Making The Business Case For Customer Success

The Business Case for Customer Success

There are two lenses through which most company leaders view the companies they are leading:

“I want to make this business successful” or “I want to make our customers successful”

Yes, many people would probably want to combine the two into something like “I want to make this business successful by making our customers successful,” but just for the sake of argument, imagine that there are only the two binary options as described above. 

Which one would your company leader lean towards?

If you’re confident it would be the second option, then you are in great hands, and you will have a much easier time getting buy-in for Customer Success initiatives.

If however, you are not certain, or you think the first option is where your company leader might lean, then you have a much steeper climb ahead of you.

If the success of the company is being measured by the success of its customers, then Customer Success is an obvious investment. If you have ideas for initiatives that will speed up the rate at which your customers become successful, or projects that will help your customers to derive much more value out of your product or service, you will most likely get the green light.

If on the other hand, the success of the company is being measured by the company’s bottom line or its valuation, you will have an extremely difficult time getting the “go-ahead” for any projects or initiatives that will not directly and immediately have a significant impact on the company’s revenue. 

If you propose building a new feature, leadership will want to know what they can charge for it, how many customers will buy it, and in all likelihood, they’ll begin selling it to your customers before it even exists (which will increase churn rate). 

If you request to go on-site to visit a customer in person, the only way they’ll say yes is if you can tie the on-site to an upsell, expansion, or contract renewal.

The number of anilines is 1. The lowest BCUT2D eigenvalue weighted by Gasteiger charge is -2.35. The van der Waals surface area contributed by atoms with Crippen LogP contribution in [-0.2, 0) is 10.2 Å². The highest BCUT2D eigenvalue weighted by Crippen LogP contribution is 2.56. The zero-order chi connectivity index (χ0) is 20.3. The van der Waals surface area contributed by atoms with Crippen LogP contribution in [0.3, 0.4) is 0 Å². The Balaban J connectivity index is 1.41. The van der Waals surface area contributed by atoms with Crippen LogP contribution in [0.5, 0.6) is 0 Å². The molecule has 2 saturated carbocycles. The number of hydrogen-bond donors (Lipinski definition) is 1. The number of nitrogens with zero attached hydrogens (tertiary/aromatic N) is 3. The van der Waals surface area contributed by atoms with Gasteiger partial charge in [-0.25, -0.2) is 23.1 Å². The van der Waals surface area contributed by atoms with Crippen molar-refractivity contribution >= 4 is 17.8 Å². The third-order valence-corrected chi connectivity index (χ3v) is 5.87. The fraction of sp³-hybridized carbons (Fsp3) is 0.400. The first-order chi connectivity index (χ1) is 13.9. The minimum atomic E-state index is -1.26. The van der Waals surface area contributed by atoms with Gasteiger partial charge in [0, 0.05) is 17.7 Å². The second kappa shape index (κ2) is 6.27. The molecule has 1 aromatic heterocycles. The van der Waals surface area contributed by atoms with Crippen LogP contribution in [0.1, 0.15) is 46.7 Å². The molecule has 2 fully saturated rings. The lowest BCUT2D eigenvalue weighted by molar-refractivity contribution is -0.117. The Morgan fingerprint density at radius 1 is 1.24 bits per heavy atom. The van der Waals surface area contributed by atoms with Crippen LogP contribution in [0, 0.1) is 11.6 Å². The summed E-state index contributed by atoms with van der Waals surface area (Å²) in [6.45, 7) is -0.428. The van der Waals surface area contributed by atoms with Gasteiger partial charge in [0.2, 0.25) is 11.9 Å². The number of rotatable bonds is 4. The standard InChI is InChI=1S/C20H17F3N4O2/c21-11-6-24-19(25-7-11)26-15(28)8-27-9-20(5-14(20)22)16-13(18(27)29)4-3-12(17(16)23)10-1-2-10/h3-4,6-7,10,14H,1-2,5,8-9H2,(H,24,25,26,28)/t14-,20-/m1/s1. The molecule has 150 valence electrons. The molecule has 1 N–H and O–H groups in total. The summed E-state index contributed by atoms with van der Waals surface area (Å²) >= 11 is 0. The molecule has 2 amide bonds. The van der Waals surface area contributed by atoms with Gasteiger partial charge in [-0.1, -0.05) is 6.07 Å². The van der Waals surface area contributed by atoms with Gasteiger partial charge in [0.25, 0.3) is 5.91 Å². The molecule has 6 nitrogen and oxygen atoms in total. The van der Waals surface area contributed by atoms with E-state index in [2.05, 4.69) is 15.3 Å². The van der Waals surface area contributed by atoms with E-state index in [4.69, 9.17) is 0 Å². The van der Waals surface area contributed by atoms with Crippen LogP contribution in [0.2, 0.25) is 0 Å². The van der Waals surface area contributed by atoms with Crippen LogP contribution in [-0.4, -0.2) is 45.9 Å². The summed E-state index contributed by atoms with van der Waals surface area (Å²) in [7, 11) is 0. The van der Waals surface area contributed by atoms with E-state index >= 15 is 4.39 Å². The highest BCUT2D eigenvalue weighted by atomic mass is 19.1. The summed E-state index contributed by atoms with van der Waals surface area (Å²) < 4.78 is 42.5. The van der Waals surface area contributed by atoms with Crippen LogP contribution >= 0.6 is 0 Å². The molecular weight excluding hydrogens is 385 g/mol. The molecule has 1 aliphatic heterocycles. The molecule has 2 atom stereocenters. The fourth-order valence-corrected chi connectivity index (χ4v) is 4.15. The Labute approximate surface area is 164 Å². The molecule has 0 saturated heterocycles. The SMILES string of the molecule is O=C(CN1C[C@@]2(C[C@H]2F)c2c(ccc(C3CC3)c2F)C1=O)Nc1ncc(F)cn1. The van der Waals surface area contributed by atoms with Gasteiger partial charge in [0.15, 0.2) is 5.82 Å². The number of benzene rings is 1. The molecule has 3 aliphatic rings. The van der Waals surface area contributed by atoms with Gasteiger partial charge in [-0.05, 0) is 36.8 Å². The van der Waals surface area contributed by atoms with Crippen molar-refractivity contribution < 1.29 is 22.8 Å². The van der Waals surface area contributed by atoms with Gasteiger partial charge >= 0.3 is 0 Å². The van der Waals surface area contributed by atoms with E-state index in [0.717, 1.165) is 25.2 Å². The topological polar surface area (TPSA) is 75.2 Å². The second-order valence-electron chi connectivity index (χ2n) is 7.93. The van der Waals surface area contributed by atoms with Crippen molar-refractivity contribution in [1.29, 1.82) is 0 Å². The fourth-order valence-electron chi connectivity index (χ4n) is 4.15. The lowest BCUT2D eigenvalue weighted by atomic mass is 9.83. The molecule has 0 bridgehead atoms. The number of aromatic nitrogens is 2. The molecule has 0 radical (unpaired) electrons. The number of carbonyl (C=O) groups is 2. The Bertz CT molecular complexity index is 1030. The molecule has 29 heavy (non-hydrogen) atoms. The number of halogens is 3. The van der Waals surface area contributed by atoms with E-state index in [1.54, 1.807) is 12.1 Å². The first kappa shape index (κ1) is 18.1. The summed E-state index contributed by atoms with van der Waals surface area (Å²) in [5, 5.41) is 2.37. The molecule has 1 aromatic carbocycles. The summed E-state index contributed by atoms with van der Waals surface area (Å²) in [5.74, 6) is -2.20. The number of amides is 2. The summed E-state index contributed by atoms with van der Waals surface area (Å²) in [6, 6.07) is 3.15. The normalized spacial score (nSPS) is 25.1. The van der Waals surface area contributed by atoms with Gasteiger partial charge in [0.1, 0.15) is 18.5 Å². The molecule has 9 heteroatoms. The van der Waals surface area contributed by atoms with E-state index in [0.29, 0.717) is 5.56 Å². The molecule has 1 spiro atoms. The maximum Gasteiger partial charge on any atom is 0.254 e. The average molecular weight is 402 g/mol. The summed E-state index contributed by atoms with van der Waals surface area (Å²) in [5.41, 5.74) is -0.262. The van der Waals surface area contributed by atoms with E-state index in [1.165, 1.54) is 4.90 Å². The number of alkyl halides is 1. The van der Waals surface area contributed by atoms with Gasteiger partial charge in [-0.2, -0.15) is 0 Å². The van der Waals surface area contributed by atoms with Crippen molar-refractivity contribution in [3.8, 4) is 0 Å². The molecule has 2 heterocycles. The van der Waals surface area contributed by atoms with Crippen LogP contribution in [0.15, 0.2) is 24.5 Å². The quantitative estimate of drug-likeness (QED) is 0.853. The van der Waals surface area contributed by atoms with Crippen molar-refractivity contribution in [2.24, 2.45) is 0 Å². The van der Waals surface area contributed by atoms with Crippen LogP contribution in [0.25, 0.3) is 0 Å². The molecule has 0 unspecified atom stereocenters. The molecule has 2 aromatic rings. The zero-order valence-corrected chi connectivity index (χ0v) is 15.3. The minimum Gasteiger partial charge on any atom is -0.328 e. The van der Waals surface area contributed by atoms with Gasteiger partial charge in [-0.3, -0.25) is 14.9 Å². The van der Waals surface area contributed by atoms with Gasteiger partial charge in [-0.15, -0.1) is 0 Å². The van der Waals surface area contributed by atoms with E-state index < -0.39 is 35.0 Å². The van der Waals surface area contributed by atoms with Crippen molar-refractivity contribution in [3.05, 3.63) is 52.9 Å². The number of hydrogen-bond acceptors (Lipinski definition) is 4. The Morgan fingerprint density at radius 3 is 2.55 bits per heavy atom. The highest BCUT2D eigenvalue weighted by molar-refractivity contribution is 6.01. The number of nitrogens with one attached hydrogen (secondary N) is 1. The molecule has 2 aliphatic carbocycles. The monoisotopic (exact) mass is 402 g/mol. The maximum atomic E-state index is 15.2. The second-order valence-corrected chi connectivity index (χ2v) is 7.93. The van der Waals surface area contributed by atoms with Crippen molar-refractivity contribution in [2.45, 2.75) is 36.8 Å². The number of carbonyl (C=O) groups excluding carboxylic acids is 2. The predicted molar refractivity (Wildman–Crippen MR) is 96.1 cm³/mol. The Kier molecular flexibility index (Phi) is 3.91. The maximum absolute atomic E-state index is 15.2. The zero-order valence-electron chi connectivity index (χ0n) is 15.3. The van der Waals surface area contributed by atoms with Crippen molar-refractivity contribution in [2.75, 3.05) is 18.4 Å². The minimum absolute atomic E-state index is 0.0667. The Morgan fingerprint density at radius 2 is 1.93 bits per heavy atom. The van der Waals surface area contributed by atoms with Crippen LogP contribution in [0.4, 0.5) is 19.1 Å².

And if you are currently doing Customer Service (reactive) and want to hire someone to do Customer Success (proactive), all they will want to know is what it will cost to hire someone, and what projects they’ll be taking on in their first 3 months that will directly result in a bottom-line increase.

When it comes to making the business case for Customer Success, especially to someone whom you suspect will not immediately understand the value, here are some methods that will help you to get the ball rolling:

  • Begin by understanding what is important to your company’s leadership, and framing your proposal in a way that aligns with their goals. For example, if monthly recurring revenue (MRR) is the most important metric to them, you’ll want to use that information to shape your proposal. 

  • Determine what projects/initiatives you (or a new hire) could take on in their first 1-3 months that would impact the metric you’ve chosen. 

  • Do some projections to clearly illustrate the ROI of the projects/initiatives you’ve chosen.

  • Find case studies and examples from other companies that support your projections and recommendations.

It is important to remember that your proposal should be formed in such a way that the ROI is irrefutable, and that all your company leader has to do is say “yes.” If your proposal is too complicated, or leadership thinks it will be too much work to implement your recommend changes, they will disengage. 

Keep things simple and make saying “yes” a no-brainer.

If you aren’t sure which projects to recommend starting off with, here are some ideas to think about:

  • How long does it currently take your customers to get set up on your platform? If the setup process were sped up, would it affect your upsell and expansion opportunities?

  • How key are case studies to your sales process? Could someone in Customer Success generate more case studies, faster?

  • How many customers come through referrals? Could that number be increased by someone in a dedicated Customer Success role?

  • What is your monthly churn rate? Could someone in Customer Success reduce that number? If so, what amount of revenue would you be retaining each month?

  • What resources are currently going into Customer Support? Could Customer Success (through onboarding and training) reduce support costs by providing more in-depth training and resources up front? 

  • How are you doing your projections right now around expansions, renewals, and upsells? Could Customer Success help to improve the accuracy of those predictions?

Finally, consider speaking with other team members to see if they would like to support your Customer Success efforts, and if they have other ideas around the value that could be created in the first few months. Often, looping in Sales, Product, or other departments, will bring valuable new perspectives that can make your proposal even more convincing. 

At the end of the day, no company can succeed without caring about the success of its customers, but many startups can be so focused on immediate returns, that Customer Success can get de-prioritized. That’s why it’s critical to advocate and build a strong business case for Customer Success early-on. 

Good luck!

Ben Winn